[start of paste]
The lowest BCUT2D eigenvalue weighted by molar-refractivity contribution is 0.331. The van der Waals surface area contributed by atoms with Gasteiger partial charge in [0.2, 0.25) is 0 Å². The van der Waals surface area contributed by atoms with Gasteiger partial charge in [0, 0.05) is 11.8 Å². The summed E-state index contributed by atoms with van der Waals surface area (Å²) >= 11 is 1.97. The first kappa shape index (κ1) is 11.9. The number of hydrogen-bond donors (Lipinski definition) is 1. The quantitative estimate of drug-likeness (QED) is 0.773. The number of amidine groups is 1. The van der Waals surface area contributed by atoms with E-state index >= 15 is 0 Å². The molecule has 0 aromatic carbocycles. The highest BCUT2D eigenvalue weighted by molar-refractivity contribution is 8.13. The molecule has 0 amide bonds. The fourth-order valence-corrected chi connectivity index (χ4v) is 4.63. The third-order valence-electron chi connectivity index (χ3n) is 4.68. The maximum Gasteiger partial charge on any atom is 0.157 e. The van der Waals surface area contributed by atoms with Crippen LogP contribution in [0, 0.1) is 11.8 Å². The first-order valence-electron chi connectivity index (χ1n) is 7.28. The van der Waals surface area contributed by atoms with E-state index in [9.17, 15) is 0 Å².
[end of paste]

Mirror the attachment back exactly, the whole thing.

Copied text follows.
The lowest BCUT2D eigenvalue weighted by molar-refractivity contribution is 0.331. The van der Waals surface area contributed by atoms with Gasteiger partial charge in [0.2, 0.25) is 0 Å². The van der Waals surface area contributed by atoms with Gasteiger partial charge in [0, 0.05) is 11.8 Å². The summed E-state index contributed by atoms with van der Waals surface area (Å²) >= 11 is 1.97. The first kappa shape index (κ1) is 11.9. The number of hydrogen-bond donors (Lipinski definition) is 1. The quantitative estimate of drug-likeness (QED) is 0.773. The number of amidine groups is 1. The van der Waals surface area contributed by atoms with E-state index >= 15 is 0 Å². The molecule has 0 aromatic carbocycles. The highest BCUT2D eigenvalue weighted by molar-refractivity contribution is 8.13. The molecule has 0 amide bonds. The fourth-order valence-corrected chi connectivity index (χ4v) is 4.63. The third-order valence-electron chi connectivity index (χ3n) is 4.68. The maximum Gasteiger partial charge on any atom is 0.157 e. The van der Waals surface area contributed by atoms with Crippen LogP contribution in [0, 0.1) is 11.8 Å². The first-order valence-electron chi connectivity index (χ1n) is 7.28. The van der Waals surface area contributed by atoms with E-state index in [9.17, 15) is 0 Å².